My Roots as My Resource
Lately I’ve been thinking about the where and the why of my life. Where am I from, and why should it matter? Do my roots carry with them the cumbersome weight of obligation, or are they simply a set of arbitrary conditions bestowed upon me by chance?
As a writer, I’ve experienced my fair share of writer’s block. My poetic impediment, however, mainly stems not from a lack of ideas but from a lack of confidence in what I write. When writing characters or dialogue, I always pause and think to myself: is this contrived? As a Korean raised in Hong Kong, mired in the fumes of Asian culture, is it right for me to write about, say, Westerners born and raised? Do I have an obligation to write the realities of my natal land, to throw aside the thin veil of ‘Westernness’ and to adopt the more culturally relevant? By the time I finish asking myself question after question, I am too fatigued — and, frankly, disillusioned — to continue further. I save the half-done file, shove it in a folder and forget about its fledgling existence.
My current reading of Chang-rae Lee’s Native Speaker sparked this thread of thought, and I’m glad it has; it’s an issue I should be thinking about and forging a conclusion for. So to quit the stalling and begin the reflecting, here goes…
Does one have an obligation to their native land, tongue or culture?
The circumstances of birth are completely arbitrary. We have no say, no choice, in whose arms we are borne into, which language first enters our newly-formed ears. In this instance, one does not have an absolute obligation to their ‘firsts’, if you will, because there lacks the element of mutual agreement. My mother tongue chose me; I simply succumbed. In any relationship that lacks mutuality, one’s obligation to the other is forced and thus, not much of an obligation at all.
Yet things grow in complexity as time goes on. The Korean culture, tradition and etiquette have been the platforms on which I have absorbed the entirety of the world. Still today, despite having grown up in an environment considered ‘international’, I believe my penchant for self-containment in the face of adversity stems in large part from my Korean background, in which the individual is encouraged to keep the boundaries of their internal world very much their own. Towering self-expectation is a stereotypically ‘Asian’ quality that is lambasted by many, including myself, yet it pervades a large part of my psyche. Through this lens I view and interpret the world that feeds my poetry, my late-night thoughts. And with this lens — in all its quietude, its insistence — I have seen beauties that have affected me for the better. In this instance, it is fair to say that my Korean heritage has very much formed who I am as a writer, who I identify with and who I end up being at, as Dorothy Parker puts it, the ‘vertiginous’ hour ‘between the new day and the old’. The parts of me I appreciate the most.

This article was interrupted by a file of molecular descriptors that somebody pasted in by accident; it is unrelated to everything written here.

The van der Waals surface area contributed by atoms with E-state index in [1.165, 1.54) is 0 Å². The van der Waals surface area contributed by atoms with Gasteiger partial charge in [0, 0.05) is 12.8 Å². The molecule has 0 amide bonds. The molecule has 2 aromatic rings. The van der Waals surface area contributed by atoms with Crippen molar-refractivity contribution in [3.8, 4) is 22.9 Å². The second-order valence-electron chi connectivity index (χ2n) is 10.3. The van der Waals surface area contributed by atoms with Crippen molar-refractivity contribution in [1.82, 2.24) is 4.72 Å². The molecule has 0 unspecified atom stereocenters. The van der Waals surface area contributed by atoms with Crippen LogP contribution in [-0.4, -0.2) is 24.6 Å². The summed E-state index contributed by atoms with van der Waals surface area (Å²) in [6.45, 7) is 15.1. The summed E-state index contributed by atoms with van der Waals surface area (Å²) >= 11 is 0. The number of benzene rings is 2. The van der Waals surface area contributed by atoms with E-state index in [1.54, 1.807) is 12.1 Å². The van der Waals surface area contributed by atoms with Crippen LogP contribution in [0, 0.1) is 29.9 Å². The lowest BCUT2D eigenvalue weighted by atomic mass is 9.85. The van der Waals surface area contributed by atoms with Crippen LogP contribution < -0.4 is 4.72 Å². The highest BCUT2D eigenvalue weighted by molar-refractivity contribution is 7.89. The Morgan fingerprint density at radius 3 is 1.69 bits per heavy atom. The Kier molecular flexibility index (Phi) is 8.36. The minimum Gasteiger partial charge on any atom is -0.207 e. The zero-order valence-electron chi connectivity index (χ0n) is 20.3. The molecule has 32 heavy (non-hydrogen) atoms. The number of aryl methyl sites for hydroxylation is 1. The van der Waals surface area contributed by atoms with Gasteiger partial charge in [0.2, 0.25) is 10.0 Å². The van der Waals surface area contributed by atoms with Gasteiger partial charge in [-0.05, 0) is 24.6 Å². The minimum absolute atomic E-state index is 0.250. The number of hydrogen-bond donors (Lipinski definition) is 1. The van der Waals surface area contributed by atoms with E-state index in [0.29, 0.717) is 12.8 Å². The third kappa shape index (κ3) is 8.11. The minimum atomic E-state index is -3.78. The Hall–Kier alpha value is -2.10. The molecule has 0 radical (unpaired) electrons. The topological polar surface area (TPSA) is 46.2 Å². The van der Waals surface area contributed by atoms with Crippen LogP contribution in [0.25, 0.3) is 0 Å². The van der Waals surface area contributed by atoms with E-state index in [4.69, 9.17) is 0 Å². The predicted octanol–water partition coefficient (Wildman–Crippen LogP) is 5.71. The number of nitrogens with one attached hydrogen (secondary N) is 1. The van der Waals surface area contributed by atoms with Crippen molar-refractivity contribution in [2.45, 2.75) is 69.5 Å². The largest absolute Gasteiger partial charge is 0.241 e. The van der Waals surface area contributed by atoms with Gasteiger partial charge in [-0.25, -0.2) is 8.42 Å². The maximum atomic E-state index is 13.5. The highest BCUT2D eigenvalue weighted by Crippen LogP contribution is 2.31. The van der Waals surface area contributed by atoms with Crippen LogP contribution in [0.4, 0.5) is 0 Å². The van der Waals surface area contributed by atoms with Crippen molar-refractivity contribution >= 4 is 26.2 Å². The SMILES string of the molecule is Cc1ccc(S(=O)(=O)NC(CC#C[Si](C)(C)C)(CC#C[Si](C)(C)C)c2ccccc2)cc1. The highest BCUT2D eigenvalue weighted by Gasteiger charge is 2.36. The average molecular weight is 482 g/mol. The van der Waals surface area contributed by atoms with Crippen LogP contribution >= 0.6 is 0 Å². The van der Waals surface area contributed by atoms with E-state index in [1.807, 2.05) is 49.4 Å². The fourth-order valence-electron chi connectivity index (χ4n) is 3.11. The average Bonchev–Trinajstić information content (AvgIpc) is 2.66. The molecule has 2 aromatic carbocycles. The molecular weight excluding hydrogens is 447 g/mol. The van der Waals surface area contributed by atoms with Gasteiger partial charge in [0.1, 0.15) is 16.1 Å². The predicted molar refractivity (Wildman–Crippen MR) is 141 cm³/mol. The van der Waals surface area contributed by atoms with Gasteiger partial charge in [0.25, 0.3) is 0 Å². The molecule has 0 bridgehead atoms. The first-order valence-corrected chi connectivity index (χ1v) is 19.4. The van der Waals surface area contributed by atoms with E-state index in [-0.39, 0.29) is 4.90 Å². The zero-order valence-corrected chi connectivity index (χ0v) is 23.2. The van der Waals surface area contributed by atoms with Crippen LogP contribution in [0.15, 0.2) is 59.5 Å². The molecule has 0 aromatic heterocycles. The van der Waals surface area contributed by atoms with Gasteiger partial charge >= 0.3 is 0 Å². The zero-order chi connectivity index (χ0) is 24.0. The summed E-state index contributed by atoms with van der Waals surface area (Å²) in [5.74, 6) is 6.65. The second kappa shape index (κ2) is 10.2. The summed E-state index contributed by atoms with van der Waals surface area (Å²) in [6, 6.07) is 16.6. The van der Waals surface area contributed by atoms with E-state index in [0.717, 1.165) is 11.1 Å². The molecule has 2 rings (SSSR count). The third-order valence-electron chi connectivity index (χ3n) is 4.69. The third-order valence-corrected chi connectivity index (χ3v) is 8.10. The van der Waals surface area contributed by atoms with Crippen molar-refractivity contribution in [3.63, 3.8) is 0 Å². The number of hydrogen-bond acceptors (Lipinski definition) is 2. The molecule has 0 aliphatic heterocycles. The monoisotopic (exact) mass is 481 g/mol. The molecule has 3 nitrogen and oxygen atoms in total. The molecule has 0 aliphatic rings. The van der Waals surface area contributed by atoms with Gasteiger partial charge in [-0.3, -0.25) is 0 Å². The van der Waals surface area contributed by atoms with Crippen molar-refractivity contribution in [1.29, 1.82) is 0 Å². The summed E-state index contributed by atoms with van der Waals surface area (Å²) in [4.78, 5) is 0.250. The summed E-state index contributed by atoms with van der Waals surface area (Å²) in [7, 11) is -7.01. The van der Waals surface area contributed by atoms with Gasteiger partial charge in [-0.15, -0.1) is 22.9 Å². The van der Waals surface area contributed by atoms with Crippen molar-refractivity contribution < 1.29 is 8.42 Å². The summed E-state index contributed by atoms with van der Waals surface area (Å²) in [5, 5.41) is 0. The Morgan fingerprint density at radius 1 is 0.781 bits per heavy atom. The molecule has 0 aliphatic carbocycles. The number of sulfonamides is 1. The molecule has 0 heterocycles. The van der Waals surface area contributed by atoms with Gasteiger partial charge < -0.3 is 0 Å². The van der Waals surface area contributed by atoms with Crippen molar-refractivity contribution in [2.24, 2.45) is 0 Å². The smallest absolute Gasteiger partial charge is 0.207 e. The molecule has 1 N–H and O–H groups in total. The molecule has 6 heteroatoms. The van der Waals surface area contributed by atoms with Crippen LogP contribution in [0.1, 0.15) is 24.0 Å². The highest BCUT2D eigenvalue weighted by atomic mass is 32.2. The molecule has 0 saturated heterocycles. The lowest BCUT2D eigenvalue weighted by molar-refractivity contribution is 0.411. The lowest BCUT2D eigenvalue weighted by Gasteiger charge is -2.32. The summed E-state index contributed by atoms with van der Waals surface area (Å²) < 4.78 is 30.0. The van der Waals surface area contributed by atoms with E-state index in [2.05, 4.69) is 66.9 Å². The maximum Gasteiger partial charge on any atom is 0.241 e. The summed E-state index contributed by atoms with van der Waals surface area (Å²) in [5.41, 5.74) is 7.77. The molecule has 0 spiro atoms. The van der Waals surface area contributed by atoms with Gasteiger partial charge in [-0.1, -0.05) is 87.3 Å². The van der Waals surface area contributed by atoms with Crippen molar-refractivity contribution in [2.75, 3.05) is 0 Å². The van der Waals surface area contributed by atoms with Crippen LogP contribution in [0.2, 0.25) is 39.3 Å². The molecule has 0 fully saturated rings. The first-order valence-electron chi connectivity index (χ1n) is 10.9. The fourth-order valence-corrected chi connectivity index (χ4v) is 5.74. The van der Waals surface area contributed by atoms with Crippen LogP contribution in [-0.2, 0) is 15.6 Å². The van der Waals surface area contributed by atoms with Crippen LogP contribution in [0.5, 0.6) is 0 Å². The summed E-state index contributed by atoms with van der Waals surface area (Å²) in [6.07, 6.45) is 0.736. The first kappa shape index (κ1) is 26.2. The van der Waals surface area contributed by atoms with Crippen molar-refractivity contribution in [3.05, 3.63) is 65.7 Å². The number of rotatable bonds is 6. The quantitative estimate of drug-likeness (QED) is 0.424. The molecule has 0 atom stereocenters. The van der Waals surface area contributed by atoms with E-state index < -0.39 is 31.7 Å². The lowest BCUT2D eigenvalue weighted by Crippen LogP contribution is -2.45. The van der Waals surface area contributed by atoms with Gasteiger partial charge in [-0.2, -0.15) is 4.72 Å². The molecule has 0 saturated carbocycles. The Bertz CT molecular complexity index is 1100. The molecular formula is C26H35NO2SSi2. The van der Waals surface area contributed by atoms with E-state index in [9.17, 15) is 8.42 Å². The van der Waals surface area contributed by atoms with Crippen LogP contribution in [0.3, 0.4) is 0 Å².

Why do I write through the lens of a Western author, penning my settings in the archetypical European or American context and my characters, my dialogue as such? Because I’m used to it. The books I read, the movies I watch, are almost always centered around this Caucasian worldview. As I learn words, literary contexts and magic from these sources, I gear myself to emulate the context and regurgitate it in versions of my own. It is a sheer force of habit.
This is when I feel the first pangs of guilt. The guilt stems from the belief that I am betraying my roots to write about another’s, thus burying my own in into obsoleteness. The belief that I have taken my values for granted all along, only to ditch it in the hour when it needs me the most. Maybe there’s an element of betrayal to the world, too; the notion that the world needs more diversity, and I am the depriver.
There is no right or wrong in this circumstance. It’s simply a matter of what feels good to me. What impression is left when I pen the words of a story unfolding in my head, whether I’ve made the world a slightly better place to be in, at least for the night. Maybe this is the true metric I should’ve listened to all along: the wayward wants of my heart. If I have an urge to write in a Westernized context, so be it. If I have an urge to write about Korea, Hong Kong, Asia, so be it. But I must still remember the importance of that first language, the first culture of love. It is comforting to know that a well-written piece, with a context that hits home, can satisfy the heart more than any other piece will. Finally I’ll be erased of guilt, truly resplendent in literary satisfaction. (Note to self: the next project sits on the horizon — a story about yourself, where you are, when you are and how.)
At the end of it all, two observations: one, I am guilty of discursive thought and writing style but I justify it in this instance as it reflects my floating mind. Two, if culture means this much to me in the first place, it would not hurt to discover it more than I have before. Maybe I’ll find something new, exotic, fresh. My roots can be my resource; and although I carry no fixed obligation at heart, I have many things to be thankful for.